empire

Lucas’ Empire: Power of Story - Sundance Film Festival 15

“Why should we use all this equipment and all this stuff when we can make it better?” In this excerpt from a recent Sundance panel on “The Power of Story,” George Lucas once again attempts to explain how his loathing for the Hollywood apparatus led to the creation of a special effects empire that enabled a whole new super-strain of Hollywood blockbusters. In his narrative, Lucas had to create a special effects house because none existed, and he had to get into the toy licensing business to prolong the life of his movies inn the market place, and he had to create digital filmmaking because “I ripped up millions of sprocket holes” and thought there had to be a better process. The big paradox of Lucas’ career is how a Bruce Conner devotee helped birth pretty much the exact opposite. Here, as ever, he sounds reasonable in explaining his thinking and utterly disconnected from its inevitable result.

George Lucas On How He Built His $4 Billion ‘Star Wars’ Empire   ‘If you own the movie, which I came to do, you make a lot of money. But you have to own it, and that means you have to put the money in, so you have to take the risk.  I was talking to Ladd Jr. on the first Star Wars. I had 50 percent of the net profits because my company was going out and making the movie, and I said, “I know what I’m doing for my 50 percent. I put my heart and soul in this, my whole career is at stake, I have to actually go out and make the movie… What are you doing for your 50 percent?” He said, “Well, I provide the money.” I said, “You don’t provide the money! You go to a bank with a letter of credit and they supply the money, so you’re not doing anything! And you get 50 percent of the movie!”  So, I came back for The Empire Strikes Back and, instead of them giving me the boilerplate contract, I gave them the boilerplate contract. I went to my lawyer and I said, “You’re going to do a distribution contract from scratch.” He said, “Do you know how hard that is? That’s really a lot of work! It’s 180 pages!” And I said, “Look: How many chances are you ever gonna get to write a distribution agreement for a studio? Nobody’s ever done it, and nobody’s ever gonna do it again.” I went to Laddy and I said, “Here’s the deal. I’m going to finance the film this time.” And he said, “Well, wait a minute… you’re getting 100 percent of the profits!” And I said, “Yeah. I’m financing it! Remember that 50 percent you had? Well, I’m doing that now. You don’t get that 50 percent, and I get my own 50 percent, so I get 100 percent.”’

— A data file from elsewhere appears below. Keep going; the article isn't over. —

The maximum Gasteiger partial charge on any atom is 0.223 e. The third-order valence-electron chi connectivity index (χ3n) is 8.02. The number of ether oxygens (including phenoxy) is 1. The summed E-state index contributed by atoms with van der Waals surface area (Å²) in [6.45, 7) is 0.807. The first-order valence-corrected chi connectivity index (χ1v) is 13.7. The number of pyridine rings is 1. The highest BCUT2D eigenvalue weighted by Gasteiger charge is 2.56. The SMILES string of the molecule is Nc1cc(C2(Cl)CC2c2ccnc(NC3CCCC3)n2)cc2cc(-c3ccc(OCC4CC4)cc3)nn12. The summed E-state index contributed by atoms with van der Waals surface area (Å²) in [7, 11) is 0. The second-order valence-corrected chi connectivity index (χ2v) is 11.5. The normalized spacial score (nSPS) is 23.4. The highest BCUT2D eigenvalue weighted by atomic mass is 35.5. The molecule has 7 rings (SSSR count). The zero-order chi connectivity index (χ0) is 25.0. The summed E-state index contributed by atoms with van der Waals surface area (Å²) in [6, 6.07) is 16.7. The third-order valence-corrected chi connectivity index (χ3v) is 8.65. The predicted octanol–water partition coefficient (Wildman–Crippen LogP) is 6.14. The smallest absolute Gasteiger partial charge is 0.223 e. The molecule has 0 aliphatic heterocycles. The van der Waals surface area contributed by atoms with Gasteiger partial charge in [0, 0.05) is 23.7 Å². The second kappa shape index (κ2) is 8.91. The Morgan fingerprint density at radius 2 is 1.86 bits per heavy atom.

George Lucas On How He Built His $4 Billion ‘Star Wars’ Empire

‘If you own the movie, which I came to do, you make a lot of money. But you have to own it, and that means you have to put the money in, so you have to take the risk.

I was talking to Ladd Jr. on the first Star Wars. I had 50 percent of the net profits because my company was going out and making the movie, and I said, “I know what I’m doing for my 50 percent. I put my heart and soul in this, my whole career is at stake, I have to actually go out and make the movie… What are you doing for your 50 percent?” He said, “Well, I provide the money.” I said, “You don’t provide the money! You go to a bank with a letter of credit and they supply the money, so you’re not doing anything! And you get 50 percent of the movie!”

So, I came back for The Empire Strikes Back and, instead of them giving me the boilerplate contract, I gave them the boilerplate contract. I went to my lawyer and I said, “You’re going to do a distribution contract from scratch.” He said, “Do you know how hard that is? That’s really a lot of work! It’s 180 pages!” And I said, “Look: How many chances are you ever gonna get to write a distribution agreement for a studio? Nobody’s ever done it, and nobody’s ever gonna do it again.” I went to Laddy and I said, “Here’s the deal. I’m going to finance the film this time.” And he said, “Well, wait a minute… you’re getting 100 percent of the profits!” And I said, “Yeah. I’m financing it! Remember that 50 percent you had? Well, I’m doing that now. You don’t get that 50 percent, and I get my own 50 percent, so I get 100 percent.”’